Our Senate is evolving admirably, though purists are tearing at their hair. The status of the Liberal government’s budget was briefly in doubt this week, thanks to a standoff between the lower and upper houses, as the Commons and Senate are sometimes called. The Senate sent the budget back to the House, earlier this week, with recommended revisions. The House rejected the revisions, told the Senate it had no power to amend the budget, and then voted unanimously to take the rest of the summer off.
The House of Commons has risen for the summer, and if the rumours are true, Prime Minister Justin Trudeau will have Parliament prorogued, meaning MPs will return to a new session this autumn, complete with a new speech from the throne outlining the government’s plans for the next two years. Critics point out that the Liberals have passed fewer bills than Stephen Harper’s Conservative government managed at a similar point in its majority-government mandate.
We may think most Canadians support the federal government’s wide-open immigration policy, which has made Canada a beacon of tolerance in this increasingly intolerant world, but the reality is more worrying. Support for immigration in Canada is soft and vulnerable. Governments must act to strengthen it, if this country is to avoid the polarization and conflict afflicting the United States and much of Europe.
Muck Rack makes it simple to find people, tweets, or articles that mention any name, keyword, company, hashtag etc. We've compiled this guide to help you make the most of your search.
Selecting a term
Start searching tweets, articles from media outlets, articles mentioned in tweets, journalists'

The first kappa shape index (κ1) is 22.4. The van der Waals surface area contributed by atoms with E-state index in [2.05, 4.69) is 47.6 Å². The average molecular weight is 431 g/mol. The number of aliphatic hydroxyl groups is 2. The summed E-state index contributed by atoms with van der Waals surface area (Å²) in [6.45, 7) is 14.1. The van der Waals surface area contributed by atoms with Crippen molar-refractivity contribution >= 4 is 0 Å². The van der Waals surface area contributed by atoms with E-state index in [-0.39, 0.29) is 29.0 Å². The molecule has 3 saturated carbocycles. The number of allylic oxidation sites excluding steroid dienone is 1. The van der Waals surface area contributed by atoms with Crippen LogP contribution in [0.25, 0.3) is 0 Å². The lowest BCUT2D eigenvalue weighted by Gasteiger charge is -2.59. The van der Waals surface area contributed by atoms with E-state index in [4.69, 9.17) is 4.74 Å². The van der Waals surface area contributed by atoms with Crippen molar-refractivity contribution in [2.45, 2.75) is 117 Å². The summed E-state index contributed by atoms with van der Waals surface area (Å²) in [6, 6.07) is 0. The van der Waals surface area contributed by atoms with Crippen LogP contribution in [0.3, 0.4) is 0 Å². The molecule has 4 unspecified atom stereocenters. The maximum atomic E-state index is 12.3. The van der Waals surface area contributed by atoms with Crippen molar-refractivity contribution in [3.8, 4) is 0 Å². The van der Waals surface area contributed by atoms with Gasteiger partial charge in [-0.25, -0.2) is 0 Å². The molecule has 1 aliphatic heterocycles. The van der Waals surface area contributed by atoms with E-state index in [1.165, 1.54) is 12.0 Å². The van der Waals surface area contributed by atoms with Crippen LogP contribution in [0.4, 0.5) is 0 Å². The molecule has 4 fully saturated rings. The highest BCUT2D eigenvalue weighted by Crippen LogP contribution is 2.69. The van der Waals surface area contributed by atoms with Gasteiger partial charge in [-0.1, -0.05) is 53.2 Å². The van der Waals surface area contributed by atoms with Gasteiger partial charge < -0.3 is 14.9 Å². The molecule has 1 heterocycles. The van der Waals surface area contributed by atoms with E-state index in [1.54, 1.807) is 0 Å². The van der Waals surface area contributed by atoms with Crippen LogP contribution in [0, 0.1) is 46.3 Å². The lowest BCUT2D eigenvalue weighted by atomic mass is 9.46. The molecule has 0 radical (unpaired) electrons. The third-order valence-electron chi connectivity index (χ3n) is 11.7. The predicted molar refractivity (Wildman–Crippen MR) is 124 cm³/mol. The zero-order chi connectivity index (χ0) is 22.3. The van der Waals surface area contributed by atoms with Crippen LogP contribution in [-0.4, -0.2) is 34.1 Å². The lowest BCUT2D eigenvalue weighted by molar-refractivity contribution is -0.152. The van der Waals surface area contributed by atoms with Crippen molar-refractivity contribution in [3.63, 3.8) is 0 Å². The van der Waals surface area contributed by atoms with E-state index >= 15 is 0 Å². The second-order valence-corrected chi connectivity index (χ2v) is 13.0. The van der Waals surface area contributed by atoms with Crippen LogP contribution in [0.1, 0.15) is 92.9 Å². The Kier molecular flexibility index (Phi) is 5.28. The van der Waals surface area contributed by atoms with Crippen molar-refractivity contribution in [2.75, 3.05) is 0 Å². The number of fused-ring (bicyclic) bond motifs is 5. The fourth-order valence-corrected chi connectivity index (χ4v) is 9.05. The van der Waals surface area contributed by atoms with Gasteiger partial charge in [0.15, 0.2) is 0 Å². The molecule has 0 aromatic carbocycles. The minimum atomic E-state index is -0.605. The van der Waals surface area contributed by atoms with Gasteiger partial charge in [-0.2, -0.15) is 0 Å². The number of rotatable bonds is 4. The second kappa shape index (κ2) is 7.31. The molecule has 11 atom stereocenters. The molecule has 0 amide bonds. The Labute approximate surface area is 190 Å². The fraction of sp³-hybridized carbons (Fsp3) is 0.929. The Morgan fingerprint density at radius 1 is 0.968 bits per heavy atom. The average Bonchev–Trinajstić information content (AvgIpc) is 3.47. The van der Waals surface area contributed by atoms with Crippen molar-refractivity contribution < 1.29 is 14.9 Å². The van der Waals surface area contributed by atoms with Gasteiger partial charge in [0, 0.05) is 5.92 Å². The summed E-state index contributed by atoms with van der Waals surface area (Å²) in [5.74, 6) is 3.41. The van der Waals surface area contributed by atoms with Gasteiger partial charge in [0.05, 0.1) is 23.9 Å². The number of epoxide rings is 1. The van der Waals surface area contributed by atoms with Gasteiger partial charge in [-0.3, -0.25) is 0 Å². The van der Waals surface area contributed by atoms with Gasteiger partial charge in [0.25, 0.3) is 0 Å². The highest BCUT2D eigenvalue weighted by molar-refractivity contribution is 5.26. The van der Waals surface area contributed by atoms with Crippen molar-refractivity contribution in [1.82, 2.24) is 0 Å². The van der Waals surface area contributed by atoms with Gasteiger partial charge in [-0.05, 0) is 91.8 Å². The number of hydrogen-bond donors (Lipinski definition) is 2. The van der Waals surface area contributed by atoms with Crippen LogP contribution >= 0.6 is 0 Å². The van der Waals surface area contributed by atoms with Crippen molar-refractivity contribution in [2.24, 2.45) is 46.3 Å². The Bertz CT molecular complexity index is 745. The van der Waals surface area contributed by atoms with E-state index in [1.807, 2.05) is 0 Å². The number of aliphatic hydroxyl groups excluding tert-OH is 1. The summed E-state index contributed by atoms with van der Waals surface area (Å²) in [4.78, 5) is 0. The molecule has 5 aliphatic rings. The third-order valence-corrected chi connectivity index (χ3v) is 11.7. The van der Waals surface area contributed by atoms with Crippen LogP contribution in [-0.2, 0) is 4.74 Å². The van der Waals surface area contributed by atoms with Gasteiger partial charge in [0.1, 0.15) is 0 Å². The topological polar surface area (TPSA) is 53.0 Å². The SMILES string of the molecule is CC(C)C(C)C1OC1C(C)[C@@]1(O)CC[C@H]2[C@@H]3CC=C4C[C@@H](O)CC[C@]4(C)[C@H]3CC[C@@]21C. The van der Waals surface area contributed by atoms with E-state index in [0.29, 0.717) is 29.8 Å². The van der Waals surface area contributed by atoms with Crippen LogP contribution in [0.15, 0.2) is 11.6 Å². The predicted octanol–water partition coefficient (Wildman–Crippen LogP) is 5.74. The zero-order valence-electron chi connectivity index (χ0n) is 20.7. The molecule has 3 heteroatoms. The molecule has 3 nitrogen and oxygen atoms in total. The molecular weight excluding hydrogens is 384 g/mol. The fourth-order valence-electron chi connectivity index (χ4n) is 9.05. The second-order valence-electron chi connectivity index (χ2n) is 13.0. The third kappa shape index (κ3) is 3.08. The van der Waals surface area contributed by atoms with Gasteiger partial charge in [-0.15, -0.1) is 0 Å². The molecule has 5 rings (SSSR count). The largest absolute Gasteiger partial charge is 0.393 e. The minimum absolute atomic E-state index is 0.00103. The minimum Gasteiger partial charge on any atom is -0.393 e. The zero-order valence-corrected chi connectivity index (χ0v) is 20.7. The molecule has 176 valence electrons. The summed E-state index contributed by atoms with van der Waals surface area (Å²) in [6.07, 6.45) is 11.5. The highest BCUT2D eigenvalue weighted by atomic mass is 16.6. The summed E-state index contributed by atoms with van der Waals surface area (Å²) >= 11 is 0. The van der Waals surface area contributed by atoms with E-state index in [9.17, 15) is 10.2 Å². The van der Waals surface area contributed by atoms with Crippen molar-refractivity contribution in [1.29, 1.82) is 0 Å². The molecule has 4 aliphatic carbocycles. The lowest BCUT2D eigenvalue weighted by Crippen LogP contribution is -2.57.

names, titles and bios with some suggested searches:
Companies or Topics (e.g. iPhone, Microsoft)
Phrases (e.g. "cloud computing") — use quotes to keep the terms together
Twitter handles (e.g. @username) — returns those who have mentioned or replied to
Names (e.g. "David Pogue")
Hashtags (e.g. #sxsw, #london2012)
Bio details (e.g. vegan, Olympics, father)
Muck Rack's Advanced Search allows for many boolean operators.
Find results that mention multiple specified terms, use AND or
+. For example, ensure each result contains both Elon Musk and Mark Zuckerberg by
searching Obama AND Romney or Obama + Romney.
Use the operators OR or , to broaden your search when you'd like either of
multiple terms to appear in results. (This is the default behavior of our search when no operators
are used.) For example, search for democrat OR republican to find results that refer to
Democrats and/or Republicans.
Use NOT or - to subtract results from your search. For
example, searching Disney will yield results about the Walt Disney Company as well as Walt Disney
World Resort. To exclude mentions of Disney World, search for Disney -World or Disney
When using one of these operators with a phrase, enclose it in quotation marks. For example, you can
find results about smartphones excluding Apple's iPhone 4S by searching smartphone -"iPhone
Exact case matching or punctuation
If you're searching for a brand name or keyword that relies on specific punctuation marks or capitalization, you can
find results that match your exact query by adding matchcase: before the keyword you're searching for, like matchcase:E*TRADE .
Use parentheses to separate multiple
boolean phrases. For example, to find journalists talking about having fun in Disney World or
Disneyland, search for ("disney world" OR disneyland) AND fun.
An asterisk can be used to search for any variation of a root word truncated by the asterisk. For example, searching for admin* will return results for administrator, administration, administer, administered, etc.
A near operator is an AND operator where you can control the distance between the words. You can vary the distance the near operation uses by adding a forward slash and number (between 0-99) such as strawberries NEAR/10 "whipped cream", which means the strawberries must exist within 10 words of "whipped cream".